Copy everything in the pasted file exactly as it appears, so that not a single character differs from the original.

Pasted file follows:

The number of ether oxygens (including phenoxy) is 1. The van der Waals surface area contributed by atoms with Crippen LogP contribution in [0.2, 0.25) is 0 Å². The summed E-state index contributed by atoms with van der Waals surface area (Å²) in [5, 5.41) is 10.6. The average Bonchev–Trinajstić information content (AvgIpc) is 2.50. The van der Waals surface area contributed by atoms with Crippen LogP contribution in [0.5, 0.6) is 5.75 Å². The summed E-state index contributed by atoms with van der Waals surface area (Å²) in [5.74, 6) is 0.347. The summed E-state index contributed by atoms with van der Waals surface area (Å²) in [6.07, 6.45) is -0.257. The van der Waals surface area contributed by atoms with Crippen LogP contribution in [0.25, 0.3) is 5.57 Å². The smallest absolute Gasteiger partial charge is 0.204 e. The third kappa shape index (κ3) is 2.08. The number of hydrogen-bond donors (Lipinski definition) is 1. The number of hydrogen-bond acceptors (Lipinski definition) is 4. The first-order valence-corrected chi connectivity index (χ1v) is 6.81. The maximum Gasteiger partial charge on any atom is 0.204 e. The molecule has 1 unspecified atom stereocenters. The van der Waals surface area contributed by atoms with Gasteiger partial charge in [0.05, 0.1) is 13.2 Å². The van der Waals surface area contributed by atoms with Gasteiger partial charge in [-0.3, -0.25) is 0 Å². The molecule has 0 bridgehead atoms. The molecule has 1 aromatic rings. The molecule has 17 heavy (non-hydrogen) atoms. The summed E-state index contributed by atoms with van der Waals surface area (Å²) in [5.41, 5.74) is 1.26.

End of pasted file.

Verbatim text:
The number of ether oxygens (including phenoxy) is 1. The van der Waals surface area contributed by atoms with Crippen LogP contribution in [0.2, 0.25) is 0 Å². The summed E-state index contributed by atoms with van der Waals surface area (Å²) in [5, 5.41) is 10.6. The average Bonchev–Trinajstić information content (AvgIpc) is 2.50. The van der Waals surface area contributed by atoms with Crippen LogP contribution in [0.5, 0.6) is 5.75 Å². The summed E-state index contributed by atoms with van der Waals surface area (Å²) in [5.74, 6) is 0.347. The summed E-state index contributed by atoms with van der Waals surface area (Å²) in [6.07, 6.45) is -0.257. The van der Waals surface area contributed by atoms with Crippen LogP contribution in [0.25, 0.3) is 5.57 Å². The smallest absolute Gasteiger partial charge is 0.204 e. The third kappa shape index (κ3) is 2.08. The number of hydrogen-bond donors (Lipinski definition) is 1. The number of hydrogen-bond acceptors (Lipinski definition) is 4. The first-order valence-corrected chi connectivity index (χ1v) is 6.81. The maximum Gasteiger partial charge on any atom is 0.204 e. The molecule has 1 unspecified atom stereocenters. The van der Waals surface area contributed by atoms with Gasteiger partial charge in [0.05, 0.1) is 13.2 Å². The van der Waals surface area contributed by atoms with Gasteiger partial charge in [-0.3, -0.25) is 0 Å². The molecule has 0 bridgehead atoms. The molecule has 1 aromatic rings. The molecule has 17 heavy (non-hydrogen) atoms. The summed E-state index contributed by atoms with van der Waals surface area (Å²) in [5.41, 5.74) is 1.26.